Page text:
Thursday, May 1, 2014

World Cup Preview: Group E Predictions

Everyone's favorite desk-bound prognosticator is back with another World Cup preview. Read previous installations here.

Group E: Switzerland, Ecuador, France, Honduras

"Guys? Has the game started?" - 2,000 people
Intriguing. Switzerland as a Pot 1 team, eh? Let's see where this goes.

Prediction: France win group, Switzerland second.


"We ride at dawn!"
Even before starting this writeup, I already hate my predictions. This is kind of the same thing that happens with my NCAA basketball picks - I make my picks based on what should happen, and then it all goes to Hell. I'll pick the wrong upsets in this World Cup as well, I'm sure, so don't be surprised if Ecuador sneak out of this group.

Having said that, I think France is pretty safe. They just have way too much quality to not survive and advance, even with the shocking exclusion of Manchester City midfielder Samir Nasri. It's well known that England, German, Italy, Spain, and France house the top five domestic leagues in the world, and out of France's current roster, 22 of 23 players play in one of these leagues. 

For contrast, Honduras, Ecuador, and Switzerland combined can claim 20 such players between them. 

Meteoric talents like Ribery, Benzema, and Lloris will carry Les Bleus through to the knockout stages, despite the French's historical record of mixed World Cup performance outside Western Europe.


Seems that it was recently goal time.
For the same reason that I have France winning this group, I have Switzerland emerging as the second-place team. They are simply a deeper team, with more experience playing high-stakes, top-notch football. Since a shock victory against Spain in 2010, the Swiss have been rightly seen as a global threat.

Age will not be a factor that slows this team down. They have the youth to overcome the oppressive Brazilian heat, as captain Gohkan Inler is only 29, and studs like Xherdan Shaqiri and Granit Xhaka are 22 and 21, respectively. In fact, their oldest player is 30, which is mighty young for a goalkeeper with 55 caps to his name in Diego Benaglio.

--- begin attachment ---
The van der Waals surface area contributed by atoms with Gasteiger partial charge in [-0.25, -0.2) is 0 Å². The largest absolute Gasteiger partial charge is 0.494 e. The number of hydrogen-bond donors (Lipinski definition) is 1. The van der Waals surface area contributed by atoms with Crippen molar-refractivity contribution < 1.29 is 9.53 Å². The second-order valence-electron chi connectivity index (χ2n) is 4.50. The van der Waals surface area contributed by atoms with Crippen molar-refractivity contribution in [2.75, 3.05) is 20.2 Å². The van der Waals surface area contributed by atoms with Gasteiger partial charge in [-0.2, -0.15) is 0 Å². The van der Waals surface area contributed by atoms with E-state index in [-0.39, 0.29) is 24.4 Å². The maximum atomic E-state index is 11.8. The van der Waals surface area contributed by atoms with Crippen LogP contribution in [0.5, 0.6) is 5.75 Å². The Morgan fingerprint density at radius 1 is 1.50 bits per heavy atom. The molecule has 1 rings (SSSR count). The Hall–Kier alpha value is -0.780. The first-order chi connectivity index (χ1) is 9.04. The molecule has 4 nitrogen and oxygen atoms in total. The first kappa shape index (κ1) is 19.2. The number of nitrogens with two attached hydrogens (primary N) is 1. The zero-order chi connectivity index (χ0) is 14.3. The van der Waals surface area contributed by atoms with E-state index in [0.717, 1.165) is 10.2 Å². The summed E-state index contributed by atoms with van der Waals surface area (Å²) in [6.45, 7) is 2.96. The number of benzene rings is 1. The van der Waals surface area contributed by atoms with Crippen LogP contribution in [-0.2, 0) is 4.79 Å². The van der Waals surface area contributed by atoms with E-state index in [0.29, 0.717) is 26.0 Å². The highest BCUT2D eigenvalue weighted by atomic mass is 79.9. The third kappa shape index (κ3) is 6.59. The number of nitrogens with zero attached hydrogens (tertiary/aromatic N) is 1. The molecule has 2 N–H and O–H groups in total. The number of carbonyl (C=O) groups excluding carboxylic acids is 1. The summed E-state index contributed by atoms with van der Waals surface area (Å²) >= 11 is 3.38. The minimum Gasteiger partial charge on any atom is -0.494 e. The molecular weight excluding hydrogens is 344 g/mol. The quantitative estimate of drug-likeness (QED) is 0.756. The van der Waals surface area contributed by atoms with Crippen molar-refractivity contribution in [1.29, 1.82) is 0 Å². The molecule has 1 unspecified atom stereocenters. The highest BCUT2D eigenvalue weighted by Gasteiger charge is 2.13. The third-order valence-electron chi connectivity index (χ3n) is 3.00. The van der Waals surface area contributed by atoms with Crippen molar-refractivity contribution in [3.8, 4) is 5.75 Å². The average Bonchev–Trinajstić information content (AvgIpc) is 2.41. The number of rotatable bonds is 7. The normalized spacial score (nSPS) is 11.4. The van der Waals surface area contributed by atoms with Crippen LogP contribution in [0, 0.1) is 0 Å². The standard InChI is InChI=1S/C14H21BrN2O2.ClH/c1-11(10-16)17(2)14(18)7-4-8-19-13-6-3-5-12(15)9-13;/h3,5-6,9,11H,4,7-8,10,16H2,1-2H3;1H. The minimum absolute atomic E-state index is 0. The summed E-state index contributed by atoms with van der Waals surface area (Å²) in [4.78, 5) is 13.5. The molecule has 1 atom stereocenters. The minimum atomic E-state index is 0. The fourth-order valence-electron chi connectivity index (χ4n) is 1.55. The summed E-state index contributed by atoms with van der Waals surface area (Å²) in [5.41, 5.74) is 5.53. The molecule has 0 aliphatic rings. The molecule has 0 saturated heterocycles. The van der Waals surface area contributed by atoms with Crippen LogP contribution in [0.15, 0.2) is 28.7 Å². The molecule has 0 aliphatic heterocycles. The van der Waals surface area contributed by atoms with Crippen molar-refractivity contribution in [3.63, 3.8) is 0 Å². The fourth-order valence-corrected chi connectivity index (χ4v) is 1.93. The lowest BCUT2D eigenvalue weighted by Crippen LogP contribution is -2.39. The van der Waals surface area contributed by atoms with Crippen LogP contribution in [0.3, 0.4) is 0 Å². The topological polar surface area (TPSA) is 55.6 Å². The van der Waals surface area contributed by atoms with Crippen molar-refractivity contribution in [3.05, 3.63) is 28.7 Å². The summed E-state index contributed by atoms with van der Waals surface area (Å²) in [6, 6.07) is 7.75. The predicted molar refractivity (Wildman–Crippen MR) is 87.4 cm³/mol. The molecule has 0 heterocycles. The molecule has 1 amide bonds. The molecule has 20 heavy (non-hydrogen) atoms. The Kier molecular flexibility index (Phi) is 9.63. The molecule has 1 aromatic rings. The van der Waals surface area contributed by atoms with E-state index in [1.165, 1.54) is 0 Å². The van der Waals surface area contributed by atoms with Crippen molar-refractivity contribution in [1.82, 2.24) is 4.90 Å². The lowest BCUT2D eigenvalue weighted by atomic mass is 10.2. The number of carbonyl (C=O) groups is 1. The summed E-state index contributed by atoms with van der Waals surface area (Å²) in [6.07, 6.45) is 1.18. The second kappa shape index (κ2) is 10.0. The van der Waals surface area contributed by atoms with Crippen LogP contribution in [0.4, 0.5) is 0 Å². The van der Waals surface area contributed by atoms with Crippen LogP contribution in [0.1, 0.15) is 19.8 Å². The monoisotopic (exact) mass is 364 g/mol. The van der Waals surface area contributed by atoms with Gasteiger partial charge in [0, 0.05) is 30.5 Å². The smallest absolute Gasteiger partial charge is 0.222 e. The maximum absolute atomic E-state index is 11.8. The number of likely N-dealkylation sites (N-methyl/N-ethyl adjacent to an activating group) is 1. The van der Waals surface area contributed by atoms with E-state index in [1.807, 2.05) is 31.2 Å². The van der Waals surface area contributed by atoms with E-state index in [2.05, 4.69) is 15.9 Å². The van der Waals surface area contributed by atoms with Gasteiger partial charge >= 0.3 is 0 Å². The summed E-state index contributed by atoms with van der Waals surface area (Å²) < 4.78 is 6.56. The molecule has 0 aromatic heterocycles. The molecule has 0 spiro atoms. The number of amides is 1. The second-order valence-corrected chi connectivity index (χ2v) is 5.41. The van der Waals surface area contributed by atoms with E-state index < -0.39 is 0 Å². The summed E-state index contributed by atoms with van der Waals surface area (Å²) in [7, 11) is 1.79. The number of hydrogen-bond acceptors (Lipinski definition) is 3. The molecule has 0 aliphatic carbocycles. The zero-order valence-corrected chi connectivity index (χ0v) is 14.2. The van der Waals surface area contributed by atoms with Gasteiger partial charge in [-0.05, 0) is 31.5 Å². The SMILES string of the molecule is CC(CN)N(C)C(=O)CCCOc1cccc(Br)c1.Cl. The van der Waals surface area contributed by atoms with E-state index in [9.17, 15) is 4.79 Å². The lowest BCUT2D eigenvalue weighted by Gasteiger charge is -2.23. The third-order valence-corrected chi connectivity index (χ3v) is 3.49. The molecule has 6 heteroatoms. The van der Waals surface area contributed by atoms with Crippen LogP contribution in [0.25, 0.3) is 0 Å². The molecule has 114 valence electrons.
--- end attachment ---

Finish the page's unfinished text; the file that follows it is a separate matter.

Also, read those names. This is not your father's Switzerland side. (Did your father have a Switzerland side? Whatever). Players born in such former Socialist Republics as Macedonia, Yugoslavia, and, um... Cape Verde have made their way onto this roster, and they're poised to represent the Schweizer Nati to the best of their abilities. 

Granted, I don't know a ton about their players. What I do know, however? They play against better teams both at the club and country level, and they're currently 8th in the world. That's gotta count for something. 


A preview of how the Ecuadorian team might feel after this group stage.
The dude above is Antonio Valencia. In addition to eating an unfinished prototype of Willy Wonka's newest face-enlarging candy, he's the only player I've heard of on this Ecuador team. He plays for Manchester United and has an alarming habit of suffering shocking injuries (don't click that link if you're a fan of left ankles).

He's got some skill, for sure, but Ecuador will need to rely on more than one player to make it out of this group.

And although they might only have one household name, the Ecuadorians come absolutely chock-full of international experience. An astonishing eight players have over 40 caps, including 34-year-old left back Walter Ayovi - a man who played in all 16 of Ecuador's World Cup qualifying games.

This kind of steady play at the back is one of the reasons that I could see Ecuador moving on. Another chief reason is one that I make reference to repeatedly, because it bears repeating: the atmosphere.

Now, again, I'm not simply talking about matches that will be played in high heat and humidity. I'm talking about mini sports wars that will be fought in a cacophony of drums, heat, haze, smoke, firework residue, g-strings, sweat, sunscreen, weed, booze, and humidity.

Granted, this is a major international tournament, and it's in a relatively underdeveloped country, so the police presence will likely be formidable. However, this isn't always the best idea.

Ecuador plays in South America. They know what it's like to go into big stadiums and deal with the best teams in the world. They fought Uruguay to a 1-1 draw on away soil, and nearly nipped a point from top-5 world power Colombia, losing 1-0 away. The crowds of their home continent will be behind them and against the European adversaries of France and Switzerland. I like these Ecuadorians. I'm just not sure if they can make up for the gulf in quality.


"Sup, fresh? It's our turn, baby"
Sadly, despite Maynor Figueroa's cool-ass facial expression up there, I just don't think the Hondurans have the depth to make this a contest.

(Sidenote: it's hard to write this with a straight face while listening to the song in that caption's link. I suggest you play it.)

Yes, we all remember this complete nonsense, but the Yanks redeemed themselves in the Gold Cup with a 3-1 victory. The Honduras were solid at home and shaky on the road in CONCACAF, and I'm guessing they won't get much in the way of support when they run into the big boys in Brazil. A road loss to Panama and a tie in Jamaica are causes for concern when facing top-notch opposition, and the Honduras should probably prepare for a quick exit. 

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